288 Pages, Paperback
ISBN: 969-516-119-7.

Price: Rs.295
Price: $ 10.00






Urdu Literature



David J. Mathews

Christopher Shackle

Shahrukh Husain


For language as vital and as spread in the subcontinent of India and Pakistan – now also in so many parts of the world – Urdu has had surprisingly little exposure.

Written by experts for the  general reader, this short book explains why Urdu literature continues to exert its special fascination for those who can enjoy its beauties in the original. Those  unable to do so will now find a vivid description of the rich heritage of poetry first  created in the declining years of the Mughal  empire, which was  adapted to meet the challenge posed by the  British Raj,  then  transformed to express the people’s  aspirations during the fight for independence  and its aftermath.

This major  literature at last receives the concise and vigorous treatment in English it has  long deserved. The  authors hope it will prove as enjoyable to read as it was to write.

David J. Matthews was formerly Senior Lecturer in Urdu and Nepali at the school of Oriental and African  Studies, University  of London. He has published a number of works relating to Urdu literature, including  many translations of significant classical Urdu works.  One of his major interests has been the poetry of the Deccan .

Christopher Shackle is Professor of the Modern Languages of South Asia at the School of Oriental and African Studies,  university of London. In  addition to  studies   of various aspects of Urdu Literature, he had published a number of  works on the Sikhs and their  scriptures, and on the regional languages and literatures of Pakistan.

Shahrukh Husain has long and varied journalistic experience, and has written several books on aspects of both  European and Asian culture. Coming from a prominent South Asian background, she maintains a particular interest in the Urdu poetry of the twentieth century.


The language in its context

As the national language of Pakistan and as one of the official languages of India, Urdu ranks as one of the most important languages of the subcontinent of South Asia. Yet its status as a language and the history of its development are in many ways paradoxical. It is grammatically almost identical with Hindi, the national language of India, and yet the most violent disputes arise between supporters of the two languages. It is one of the most widely spoken languages of the subcontinent, and has been further carried by emigration to many other parts of the world, including the United Kingdom, and yet there is nowhere any solid central territory where people speak nothing but Urdu. It is for most Pakistani and Indian Muslims now one of the proudest symbols of their cultural identity, and yet the mainstream of its literary development extends back only some two-and-a-half centuries, and the term ‘Urdu’ itself came to be applied to the language still more recently.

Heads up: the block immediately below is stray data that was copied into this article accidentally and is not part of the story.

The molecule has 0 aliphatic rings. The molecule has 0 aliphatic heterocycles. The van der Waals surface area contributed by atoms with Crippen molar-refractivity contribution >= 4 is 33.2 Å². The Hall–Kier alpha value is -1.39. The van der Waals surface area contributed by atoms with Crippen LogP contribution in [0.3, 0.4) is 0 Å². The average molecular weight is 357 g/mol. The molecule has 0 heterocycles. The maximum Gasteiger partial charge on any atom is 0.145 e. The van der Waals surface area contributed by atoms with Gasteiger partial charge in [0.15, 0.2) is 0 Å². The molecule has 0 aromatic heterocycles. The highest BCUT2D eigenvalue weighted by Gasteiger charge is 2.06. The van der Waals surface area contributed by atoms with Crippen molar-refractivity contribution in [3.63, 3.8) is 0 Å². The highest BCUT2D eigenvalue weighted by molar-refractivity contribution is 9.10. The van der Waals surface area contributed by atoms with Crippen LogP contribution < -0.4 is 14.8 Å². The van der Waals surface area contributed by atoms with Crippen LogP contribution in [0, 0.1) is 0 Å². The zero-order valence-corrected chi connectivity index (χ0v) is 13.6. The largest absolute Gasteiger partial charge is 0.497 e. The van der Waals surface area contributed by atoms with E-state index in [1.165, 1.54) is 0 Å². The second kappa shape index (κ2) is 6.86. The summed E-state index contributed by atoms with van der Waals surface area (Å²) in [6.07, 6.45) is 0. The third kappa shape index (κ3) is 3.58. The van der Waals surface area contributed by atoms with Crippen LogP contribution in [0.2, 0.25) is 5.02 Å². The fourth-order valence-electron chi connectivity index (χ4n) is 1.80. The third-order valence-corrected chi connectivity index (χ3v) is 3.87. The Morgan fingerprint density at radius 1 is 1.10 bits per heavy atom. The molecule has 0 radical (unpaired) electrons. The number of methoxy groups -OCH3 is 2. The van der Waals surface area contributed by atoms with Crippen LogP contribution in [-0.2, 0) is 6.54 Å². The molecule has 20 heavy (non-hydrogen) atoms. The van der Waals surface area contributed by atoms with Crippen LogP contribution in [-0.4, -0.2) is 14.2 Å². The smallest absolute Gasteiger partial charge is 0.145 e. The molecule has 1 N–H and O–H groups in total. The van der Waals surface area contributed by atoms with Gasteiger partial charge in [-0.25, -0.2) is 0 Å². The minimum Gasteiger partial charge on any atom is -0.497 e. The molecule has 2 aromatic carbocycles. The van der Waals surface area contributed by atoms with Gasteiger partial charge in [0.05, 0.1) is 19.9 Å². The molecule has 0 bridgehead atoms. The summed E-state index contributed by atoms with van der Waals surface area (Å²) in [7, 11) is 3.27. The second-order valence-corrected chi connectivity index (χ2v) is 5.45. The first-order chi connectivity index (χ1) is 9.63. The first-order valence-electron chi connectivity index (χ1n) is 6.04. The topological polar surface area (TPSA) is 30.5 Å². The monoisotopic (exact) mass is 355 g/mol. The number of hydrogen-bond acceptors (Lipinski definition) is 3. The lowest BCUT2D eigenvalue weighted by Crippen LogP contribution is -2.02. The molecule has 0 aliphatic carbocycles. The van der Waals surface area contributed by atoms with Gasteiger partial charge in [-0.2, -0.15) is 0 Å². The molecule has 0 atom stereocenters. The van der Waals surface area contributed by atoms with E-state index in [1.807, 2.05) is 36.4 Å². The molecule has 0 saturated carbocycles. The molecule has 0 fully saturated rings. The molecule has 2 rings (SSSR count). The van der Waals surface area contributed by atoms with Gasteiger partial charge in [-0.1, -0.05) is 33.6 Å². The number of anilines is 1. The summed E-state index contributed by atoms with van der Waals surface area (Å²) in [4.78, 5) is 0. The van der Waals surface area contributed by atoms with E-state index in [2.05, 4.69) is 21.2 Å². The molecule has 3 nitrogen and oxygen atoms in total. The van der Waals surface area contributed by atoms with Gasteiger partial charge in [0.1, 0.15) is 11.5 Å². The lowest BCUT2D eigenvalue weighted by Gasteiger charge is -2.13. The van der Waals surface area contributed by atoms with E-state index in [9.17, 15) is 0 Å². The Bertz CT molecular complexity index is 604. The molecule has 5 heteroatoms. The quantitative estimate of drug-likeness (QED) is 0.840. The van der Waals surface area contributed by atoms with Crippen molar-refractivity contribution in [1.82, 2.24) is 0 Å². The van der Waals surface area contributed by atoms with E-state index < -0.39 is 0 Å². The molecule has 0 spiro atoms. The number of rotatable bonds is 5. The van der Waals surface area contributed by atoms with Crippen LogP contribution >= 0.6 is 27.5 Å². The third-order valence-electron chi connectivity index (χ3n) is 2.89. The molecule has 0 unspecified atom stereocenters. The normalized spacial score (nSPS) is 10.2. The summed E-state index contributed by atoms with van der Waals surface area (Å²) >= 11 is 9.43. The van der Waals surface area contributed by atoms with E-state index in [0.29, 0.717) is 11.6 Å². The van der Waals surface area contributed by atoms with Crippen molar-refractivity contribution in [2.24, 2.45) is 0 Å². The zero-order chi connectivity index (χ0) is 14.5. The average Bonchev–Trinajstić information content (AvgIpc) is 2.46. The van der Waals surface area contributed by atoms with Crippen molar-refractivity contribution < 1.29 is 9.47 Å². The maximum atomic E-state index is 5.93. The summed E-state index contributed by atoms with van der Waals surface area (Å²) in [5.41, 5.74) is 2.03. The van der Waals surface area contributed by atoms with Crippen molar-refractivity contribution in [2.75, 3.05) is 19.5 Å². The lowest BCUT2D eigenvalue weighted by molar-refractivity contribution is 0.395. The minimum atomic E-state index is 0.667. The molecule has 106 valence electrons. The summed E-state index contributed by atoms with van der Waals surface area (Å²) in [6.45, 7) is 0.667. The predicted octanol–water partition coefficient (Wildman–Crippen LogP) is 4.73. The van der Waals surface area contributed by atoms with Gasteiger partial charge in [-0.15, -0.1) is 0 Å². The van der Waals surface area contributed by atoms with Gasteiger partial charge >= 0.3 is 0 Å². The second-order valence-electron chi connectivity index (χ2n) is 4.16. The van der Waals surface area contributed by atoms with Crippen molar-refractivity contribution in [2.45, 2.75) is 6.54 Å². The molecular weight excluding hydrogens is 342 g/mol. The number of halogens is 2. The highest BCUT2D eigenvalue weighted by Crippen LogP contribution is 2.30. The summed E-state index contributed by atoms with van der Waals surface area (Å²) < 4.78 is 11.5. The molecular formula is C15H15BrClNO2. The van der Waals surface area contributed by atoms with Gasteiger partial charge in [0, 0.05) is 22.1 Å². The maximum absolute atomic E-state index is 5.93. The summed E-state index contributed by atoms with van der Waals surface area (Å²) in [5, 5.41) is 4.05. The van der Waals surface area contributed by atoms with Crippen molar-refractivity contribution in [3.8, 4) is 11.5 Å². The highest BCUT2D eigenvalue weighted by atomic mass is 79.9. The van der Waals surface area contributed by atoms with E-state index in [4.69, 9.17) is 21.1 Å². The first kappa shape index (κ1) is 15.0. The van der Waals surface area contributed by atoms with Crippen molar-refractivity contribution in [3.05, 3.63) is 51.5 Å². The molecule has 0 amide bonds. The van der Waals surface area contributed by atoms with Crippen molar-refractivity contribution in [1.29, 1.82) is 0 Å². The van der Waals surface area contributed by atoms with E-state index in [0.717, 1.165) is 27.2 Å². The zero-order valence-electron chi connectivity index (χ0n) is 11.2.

Since any literature relies on language for its expression, we may best begin with an overall account of the Urdu language, which will help to explain such apparent paradoxes and related puzzles at the outset by setting them in their historical and linguistic context. This account is intended only as an introductory outline, since many details will be taken up later at appropriate points in our description of the history of Urdu literature.

Urdu has always been directly linked to the Muslims of the subcontinent, but its origins can be dated only to a period many centuries later than the foundation of Islam itself. In the great surge of Islam beyond the borders of Arabia under the early Caliphs which followed the death of the Prophet Muhammad in AD 632, the first parts of the world to come under Muslim rule were the warring empires of Byzantium and Persia. The energy absorbed by the annexation of these vast territories inhibited a further expansion of the Caliphate beyond the Pyrenees in the west, or much beyond the historic boundaries of the old Iranian empires in the east. It is true that an expedition in AD 711 led by Muhammad bin Qasim succeeded in subjugating Sind and the lower Panjab, but this remained only a peripheral outpost of the Islamic world. Trade links between Arabia and South India also resulted in the early establishment of small Muslim communities, but the Moplah Muslims of Kerala too have historically remained an isolated group.


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